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what influences the motivation to consider argument strength?
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-personal relevance of topic, central route -need for cognition: enjoying effortful activities -time -mental load: do we have other things on our minds?
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petty & cacioppo
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-mandatory comprehensive exam for college seniors in order to graduate -people gave weight to stronger arguments when the issue was more relevant to them
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what makes a speaker more persuasive? speaker characteristics
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source characteristics -credibility -attractiveness -trustworthiness
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credibility
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-perceived expertise/knowledge -trustworthiness -speaking quickly & without knowledge
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attractiveness
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-physical appeal -attractive people more persuasive, even for unrelated topics (peripheral cue) -appeals to similarity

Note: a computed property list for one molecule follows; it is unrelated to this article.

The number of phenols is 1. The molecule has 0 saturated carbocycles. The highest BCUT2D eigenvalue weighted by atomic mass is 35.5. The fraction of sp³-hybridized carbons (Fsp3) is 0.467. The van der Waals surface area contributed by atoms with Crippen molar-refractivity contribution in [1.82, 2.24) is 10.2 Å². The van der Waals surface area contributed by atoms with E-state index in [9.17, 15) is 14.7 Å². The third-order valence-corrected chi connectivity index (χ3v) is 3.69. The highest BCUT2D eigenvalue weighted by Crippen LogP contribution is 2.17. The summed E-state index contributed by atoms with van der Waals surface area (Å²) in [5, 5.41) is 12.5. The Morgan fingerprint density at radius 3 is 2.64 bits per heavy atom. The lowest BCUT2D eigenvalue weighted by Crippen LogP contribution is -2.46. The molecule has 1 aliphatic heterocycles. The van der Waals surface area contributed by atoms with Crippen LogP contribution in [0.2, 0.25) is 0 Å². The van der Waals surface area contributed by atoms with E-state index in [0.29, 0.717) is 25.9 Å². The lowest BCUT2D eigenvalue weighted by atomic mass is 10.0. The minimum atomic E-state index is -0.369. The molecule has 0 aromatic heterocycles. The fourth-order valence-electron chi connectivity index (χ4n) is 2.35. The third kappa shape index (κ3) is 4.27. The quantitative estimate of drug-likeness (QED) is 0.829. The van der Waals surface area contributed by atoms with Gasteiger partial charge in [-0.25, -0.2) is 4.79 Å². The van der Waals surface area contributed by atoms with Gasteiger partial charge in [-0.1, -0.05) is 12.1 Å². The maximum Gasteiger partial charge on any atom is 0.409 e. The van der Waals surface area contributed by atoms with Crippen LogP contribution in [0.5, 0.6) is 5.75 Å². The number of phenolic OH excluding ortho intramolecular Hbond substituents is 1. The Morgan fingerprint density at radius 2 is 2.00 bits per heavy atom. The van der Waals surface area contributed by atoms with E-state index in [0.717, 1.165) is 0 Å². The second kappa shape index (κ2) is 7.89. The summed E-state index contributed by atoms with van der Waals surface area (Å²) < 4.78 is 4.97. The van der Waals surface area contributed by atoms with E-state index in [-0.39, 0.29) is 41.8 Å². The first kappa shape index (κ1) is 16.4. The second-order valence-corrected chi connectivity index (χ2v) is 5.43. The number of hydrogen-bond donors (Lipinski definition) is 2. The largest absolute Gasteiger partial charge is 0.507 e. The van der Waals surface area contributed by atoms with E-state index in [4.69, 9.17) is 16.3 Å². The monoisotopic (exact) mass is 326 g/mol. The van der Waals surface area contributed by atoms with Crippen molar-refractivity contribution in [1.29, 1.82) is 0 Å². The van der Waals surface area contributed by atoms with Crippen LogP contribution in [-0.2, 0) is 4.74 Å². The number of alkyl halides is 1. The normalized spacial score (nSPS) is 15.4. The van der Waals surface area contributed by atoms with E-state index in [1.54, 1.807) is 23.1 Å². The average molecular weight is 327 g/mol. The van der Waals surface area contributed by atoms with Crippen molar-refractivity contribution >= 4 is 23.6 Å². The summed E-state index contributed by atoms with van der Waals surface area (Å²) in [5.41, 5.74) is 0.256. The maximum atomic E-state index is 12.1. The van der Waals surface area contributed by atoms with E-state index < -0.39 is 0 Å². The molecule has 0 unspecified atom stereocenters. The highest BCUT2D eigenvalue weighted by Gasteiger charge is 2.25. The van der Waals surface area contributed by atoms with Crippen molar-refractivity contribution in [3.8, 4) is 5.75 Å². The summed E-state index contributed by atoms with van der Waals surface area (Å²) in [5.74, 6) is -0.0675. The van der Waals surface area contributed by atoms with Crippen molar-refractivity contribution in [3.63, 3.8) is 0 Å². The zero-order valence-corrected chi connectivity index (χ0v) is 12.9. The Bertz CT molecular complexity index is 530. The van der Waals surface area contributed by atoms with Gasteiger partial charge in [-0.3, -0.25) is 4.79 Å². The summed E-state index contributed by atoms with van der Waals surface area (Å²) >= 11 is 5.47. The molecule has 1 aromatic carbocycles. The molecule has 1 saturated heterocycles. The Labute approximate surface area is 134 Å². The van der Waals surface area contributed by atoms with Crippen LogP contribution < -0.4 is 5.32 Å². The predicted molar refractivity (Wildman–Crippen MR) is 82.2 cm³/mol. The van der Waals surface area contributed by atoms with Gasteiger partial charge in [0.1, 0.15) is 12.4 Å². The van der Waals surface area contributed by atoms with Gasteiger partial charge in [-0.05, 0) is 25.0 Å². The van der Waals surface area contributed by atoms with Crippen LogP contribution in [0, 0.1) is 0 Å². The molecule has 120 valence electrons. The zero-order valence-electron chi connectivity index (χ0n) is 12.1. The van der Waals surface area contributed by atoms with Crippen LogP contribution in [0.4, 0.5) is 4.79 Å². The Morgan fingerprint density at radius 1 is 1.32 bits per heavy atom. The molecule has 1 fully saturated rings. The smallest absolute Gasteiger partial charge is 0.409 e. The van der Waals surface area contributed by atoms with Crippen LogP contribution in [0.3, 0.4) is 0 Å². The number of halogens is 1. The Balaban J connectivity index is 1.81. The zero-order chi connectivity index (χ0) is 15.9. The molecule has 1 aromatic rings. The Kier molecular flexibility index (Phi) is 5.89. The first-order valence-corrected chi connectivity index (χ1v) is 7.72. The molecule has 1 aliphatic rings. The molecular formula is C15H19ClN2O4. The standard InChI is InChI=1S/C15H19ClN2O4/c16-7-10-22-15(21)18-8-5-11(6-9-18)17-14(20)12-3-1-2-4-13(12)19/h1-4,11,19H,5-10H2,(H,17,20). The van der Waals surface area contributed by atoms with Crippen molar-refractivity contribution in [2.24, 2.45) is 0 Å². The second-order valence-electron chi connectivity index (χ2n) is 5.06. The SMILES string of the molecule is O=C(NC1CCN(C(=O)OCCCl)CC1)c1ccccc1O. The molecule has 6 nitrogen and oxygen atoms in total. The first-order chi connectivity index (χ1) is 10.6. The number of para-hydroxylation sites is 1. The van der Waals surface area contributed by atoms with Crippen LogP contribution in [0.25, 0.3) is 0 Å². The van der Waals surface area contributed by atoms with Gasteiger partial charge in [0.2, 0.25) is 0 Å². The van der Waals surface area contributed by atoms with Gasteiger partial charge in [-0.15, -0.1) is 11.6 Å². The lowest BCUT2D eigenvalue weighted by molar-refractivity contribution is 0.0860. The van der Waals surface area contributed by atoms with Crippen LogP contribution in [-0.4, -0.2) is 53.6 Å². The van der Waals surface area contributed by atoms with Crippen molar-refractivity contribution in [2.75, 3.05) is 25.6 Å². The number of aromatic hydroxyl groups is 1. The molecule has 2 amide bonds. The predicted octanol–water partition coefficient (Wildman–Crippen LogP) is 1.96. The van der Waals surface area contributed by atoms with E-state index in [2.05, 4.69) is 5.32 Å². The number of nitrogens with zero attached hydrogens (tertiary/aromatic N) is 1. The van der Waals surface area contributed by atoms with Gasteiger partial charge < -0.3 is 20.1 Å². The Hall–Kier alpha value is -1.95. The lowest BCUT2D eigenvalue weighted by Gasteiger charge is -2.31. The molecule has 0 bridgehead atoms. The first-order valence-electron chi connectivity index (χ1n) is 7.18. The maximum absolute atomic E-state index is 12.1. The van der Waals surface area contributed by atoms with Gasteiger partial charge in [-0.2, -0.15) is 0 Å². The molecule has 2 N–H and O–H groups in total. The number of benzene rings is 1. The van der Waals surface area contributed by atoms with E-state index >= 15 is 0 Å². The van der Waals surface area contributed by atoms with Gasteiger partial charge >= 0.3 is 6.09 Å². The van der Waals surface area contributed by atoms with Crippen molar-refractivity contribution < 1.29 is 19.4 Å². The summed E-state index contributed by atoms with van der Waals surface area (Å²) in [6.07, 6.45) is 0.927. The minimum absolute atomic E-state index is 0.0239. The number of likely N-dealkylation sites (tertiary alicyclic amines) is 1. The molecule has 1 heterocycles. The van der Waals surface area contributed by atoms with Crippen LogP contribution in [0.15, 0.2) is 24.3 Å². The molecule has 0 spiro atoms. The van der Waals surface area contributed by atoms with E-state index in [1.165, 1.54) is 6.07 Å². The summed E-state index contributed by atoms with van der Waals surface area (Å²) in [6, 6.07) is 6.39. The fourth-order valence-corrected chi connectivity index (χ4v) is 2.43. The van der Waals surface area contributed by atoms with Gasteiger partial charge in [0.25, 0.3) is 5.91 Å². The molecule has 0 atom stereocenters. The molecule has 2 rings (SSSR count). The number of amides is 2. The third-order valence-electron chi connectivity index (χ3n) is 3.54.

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halo effect:
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good looking people are assumed to have other qualities too
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sleeper effects: why do people believe tabloids?
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-people may forget the source of where they read a controversial headline steps: 1. hear persuasive message, entertain the idea 2. realize source is untrustworthy remember the message, but don’t remember the source 4. when all you remember is the message, influence is stronger than before since source was discounted